TUESDAY September 15, 2020
By Joe Lihundi
Tranquility News Reporter, Arusha, Tanzania
The East African Legislative Assembly Speaker, Mr Martin Ngoga, has challenged members of the business community in the region to voice challenges they face in cross-border trade.
Mr Ngoga said the East African Community (EAC) abounds with restrictions compounded by nationalistic interests notwithstanding the Common Market Protocol in place allowing free movement of goods and services across the bloc.
“How many times have you gone to the East African Court of Justice (EACJ) to challenge the restrictions,” queried Mr Ngoga when addressing leaders of the business community in Arusha recently.
The East African Business Council (EABC) had in collaboration with the GIZ Creating Perspectives Project convened a consultative CEOs Roundtable Meeting to explore approaches for revamping their businesses amid the global Coronavirus (Covid-19) pandemic.
Mr Ngoga said the EAC integration agenda was a collective responsibility that called for the business community to provide leadership to challenge politicians.
He said leaders, who drafted the EAC Treaty, believed the community would be secure if it was driven by the private sector. Article 7 of the Treaty establishing the EAC says operational principles of the community shall include a people-centre and a market-driven cooperation.
Mr Ngoga said security of the community should not be entrusted to the goodwill of politicians alone, but rather on laws and structures of the bloc.
“It’s time the business community challenged policies in place and even petitioned the assembly to promptly resolve some of the bottlenecks you face,” said Mr Ngoga, adding:
“Organise yourselves and defend your interests, not as nationals but as citizens of the region.” He admitted that geopolitical thinking was the major challenge in the integration process at the moment.
The EABC Chief Executive Officer, Mr Peter Mathuki, showered Tanzania with praises for keeping its borders open in the wake of the pandemic, saying the move sustained the intra-EAC trade and refilled the region’s food basket.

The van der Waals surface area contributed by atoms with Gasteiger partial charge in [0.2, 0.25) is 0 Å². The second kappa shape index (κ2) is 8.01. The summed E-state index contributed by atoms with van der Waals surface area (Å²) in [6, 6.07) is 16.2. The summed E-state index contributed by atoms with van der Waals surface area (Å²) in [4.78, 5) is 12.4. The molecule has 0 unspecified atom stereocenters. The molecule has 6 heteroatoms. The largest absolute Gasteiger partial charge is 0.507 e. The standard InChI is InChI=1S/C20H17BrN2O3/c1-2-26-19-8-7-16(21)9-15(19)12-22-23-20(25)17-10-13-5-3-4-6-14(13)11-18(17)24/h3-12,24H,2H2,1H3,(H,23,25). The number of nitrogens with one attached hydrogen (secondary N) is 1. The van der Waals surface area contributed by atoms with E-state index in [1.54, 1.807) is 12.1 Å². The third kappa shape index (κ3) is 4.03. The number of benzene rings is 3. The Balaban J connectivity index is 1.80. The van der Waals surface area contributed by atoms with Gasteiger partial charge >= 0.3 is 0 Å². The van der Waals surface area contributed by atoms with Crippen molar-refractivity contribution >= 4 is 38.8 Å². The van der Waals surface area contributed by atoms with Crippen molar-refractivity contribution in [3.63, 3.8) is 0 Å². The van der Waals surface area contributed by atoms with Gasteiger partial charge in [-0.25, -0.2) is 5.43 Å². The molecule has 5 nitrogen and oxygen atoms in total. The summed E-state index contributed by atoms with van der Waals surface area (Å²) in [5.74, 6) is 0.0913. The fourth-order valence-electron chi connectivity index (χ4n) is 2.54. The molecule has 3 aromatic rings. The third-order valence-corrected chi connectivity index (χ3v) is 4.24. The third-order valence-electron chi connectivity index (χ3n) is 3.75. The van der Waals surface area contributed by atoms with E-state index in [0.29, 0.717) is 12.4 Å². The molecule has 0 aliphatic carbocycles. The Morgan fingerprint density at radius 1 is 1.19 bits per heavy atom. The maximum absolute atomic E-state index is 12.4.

Mr Mathuki called on the CEOs to reform their business models in the advent of the Covid-19 in a bid to tap into the regional supply chains and drive economic growth.
Mr Walter Maeda, the Chairman of the Tanzania Chamber of Commerce, Industry and Agriculture for Arusha Region, urged the Tanzania government to consider relieving its business community of heavy taxation and banks to resolve challenges arising from the pandemic.
The CEO of the Tanzania Association of Tour Operators, Mr Sirili Akko, said one of the lessons learnt from the Covid-19 was the need for the region to promote local tourism for the industry hard-hit by the pandemic to rebound.
Tourism industry is a foreign exchange earner in the region attracting about six million visitors and accounting for $5.4 billion a year.
The industry contributes an average of 18.8 per cent to the EAC total exports. Its input is even higher in Rwanda (30 per cent) and Tanzania (26 per cent).
Going by the East African Development Bank report, only Rwanda and Tanzania will record above 4 per cent growth rate this year with the former projected to register the highest rate of 5.5 per cent.
The World Bank projections indicate the EAC average economic growth rate would decline from 2.4 per cent in 2019 to between -2.1 per cent and -5-1 per cent this year.
The bloc boasted having gross domestic product of 8.8 per cent in 2017 with Kenya, Rwanda and Tanzania registering 9.7 per cent, 12.7 per cent and 9 per cent, respectively.
Ms Miriam Mondosha, the EABC Policy, SMEs, Market Access and Gender Manager, attributed the economic slump to reduced commodity prices and trade, FDIs, tourism and travel, volatility in financial markets and disruptions in the education and health sectors.
Fresh horticultural produce from the region such as flowers, vegetables and fruits as well as fish had limited access to the global market.
Ms Mondosha said disruptions caused by the supply shocks had resulted into shortages of raw materials, capital goods, intermediate goods and final products which were critical for domestic production.
“The trucking industry bearing the brunt due to reduction in cargo movement compounded by lockdowns and curfews imposed by EAC partner states has reduced distribution of inputs such as fertilizers, pesticides and labour,” she said.
Air transport services came to a halt globally with many airlines having laid off workers while continuing to meet the costs of debt servicing for the grounded planes.
Associated industries like spare part manufacturers, ground handling, security and passenger transfers have also been impacted negatively, Ms Mondosha said.